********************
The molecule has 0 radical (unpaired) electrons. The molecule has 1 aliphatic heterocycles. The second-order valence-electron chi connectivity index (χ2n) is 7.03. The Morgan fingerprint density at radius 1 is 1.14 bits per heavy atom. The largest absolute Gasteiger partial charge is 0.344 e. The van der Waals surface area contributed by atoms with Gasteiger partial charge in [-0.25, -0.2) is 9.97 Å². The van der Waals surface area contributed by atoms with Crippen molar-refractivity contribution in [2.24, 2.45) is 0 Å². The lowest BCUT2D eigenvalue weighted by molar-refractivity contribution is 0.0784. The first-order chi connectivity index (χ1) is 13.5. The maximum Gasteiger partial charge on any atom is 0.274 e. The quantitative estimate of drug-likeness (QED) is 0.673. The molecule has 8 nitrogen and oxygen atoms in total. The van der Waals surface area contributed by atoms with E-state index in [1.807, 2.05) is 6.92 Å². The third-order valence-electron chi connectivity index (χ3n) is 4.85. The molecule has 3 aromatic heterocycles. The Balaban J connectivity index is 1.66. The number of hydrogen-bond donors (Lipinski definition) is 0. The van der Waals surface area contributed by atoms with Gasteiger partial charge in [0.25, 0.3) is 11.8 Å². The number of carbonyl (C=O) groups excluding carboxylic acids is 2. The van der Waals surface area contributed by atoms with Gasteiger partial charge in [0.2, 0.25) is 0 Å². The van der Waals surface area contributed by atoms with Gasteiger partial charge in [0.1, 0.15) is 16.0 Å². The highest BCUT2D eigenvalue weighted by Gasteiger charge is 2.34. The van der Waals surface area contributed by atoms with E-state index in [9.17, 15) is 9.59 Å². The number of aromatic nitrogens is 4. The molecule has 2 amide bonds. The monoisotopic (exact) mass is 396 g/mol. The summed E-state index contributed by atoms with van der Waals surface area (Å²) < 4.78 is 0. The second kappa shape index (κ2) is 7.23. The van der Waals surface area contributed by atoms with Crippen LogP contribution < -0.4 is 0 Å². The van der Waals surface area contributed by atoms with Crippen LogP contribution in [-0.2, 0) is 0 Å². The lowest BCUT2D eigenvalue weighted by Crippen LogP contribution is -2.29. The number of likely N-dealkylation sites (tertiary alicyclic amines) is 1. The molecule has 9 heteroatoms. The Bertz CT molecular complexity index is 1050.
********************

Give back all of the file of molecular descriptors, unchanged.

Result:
The molecule has 0 radical (unpaired) electrons. The molecule has 1 aliphatic heterocycles. The second-order valence-electron chi connectivity index (χ2n) is 7.03. The Morgan fingerprint density at radius 1 is 1.14 bits per heavy atom. The largest absolute Gasteiger partial charge is 0.344 e. The van der Waals surface area contributed by atoms with Gasteiger partial charge in [-0.25, -0.2) is 9.97 Å². The van der Waals surface area contributed by atoms with Crippen molar-refractivity contribution in [2.24, 2.45) is 0 Å². The lowest BCUT2D eigenvalue weighted by molar-refractivity contribution is 0.0784. The first-order chi connectivity index (χ1) is 13.5. The maximum Gasteiger partial charge on any atom is 0.274 e. The quantitative estimate of drug-likeness (QED) is 0.673. The molecule has 8 nitrogen and oxygen atoms in total. The van der Waals surface area contributed by atoms with E-state index in [1.807, 2.05) is 6.92 Å². The third-order valence-electron chi connectivity index (χ3n) is 4.85. The molecule has 3 aromatic heterocycles. The Balaban J connectivity index is 1.66. The number of hydrogen-bond donors (Lipinski definition) is 0. The van der Waals surface area contributed by atoms with Gasteiger partial charge in [0.25, 0.3) is 11.8 Å². The number of carbonyl (C=O) groups excluding carboxylic acids is 2. The van der Waals surface area contributed by atoms with Gasteiger partial charge in [0.2, 0.25) is 0 Å². The van der Waals surface area contributed by atoms with Gasteiger partial charge in [0.1, 0.15) is 16.0 Å². The highest BCUT2D eigenvalue weighted by Gasteiger charge is 2.34. The van der Waals surface area contributed by atoms with E-state index in [9.17, 15) is 9.59 Å². The number of aromatic nitrogens is 4. The molecule has 2 amide bonds. The monoisotopic (exact) mass is 396 g/mol. The summed E-state index contributed by atoms with van der Waals surface area (Å²) < 4.78 is 0. The second kappa shape index (κ2) is 7.23. The van der Waals surface area contributed by atoms with Crippen LogP contribution < -0.4 is 0 Å². The van der Waals surface area contributed by atoms with Crippen LogP contribution in [-0.2, 0) is 0 Å². The lowest BCUT2D eigenvalue weighted by Crippen LogP contribution is -2.29. The number of likely N-dealkylation sites (tertiary alicyclic amines) is 1. The molecule has 9 heteroatoms. The Bertz CT molecular complexity index is 1050.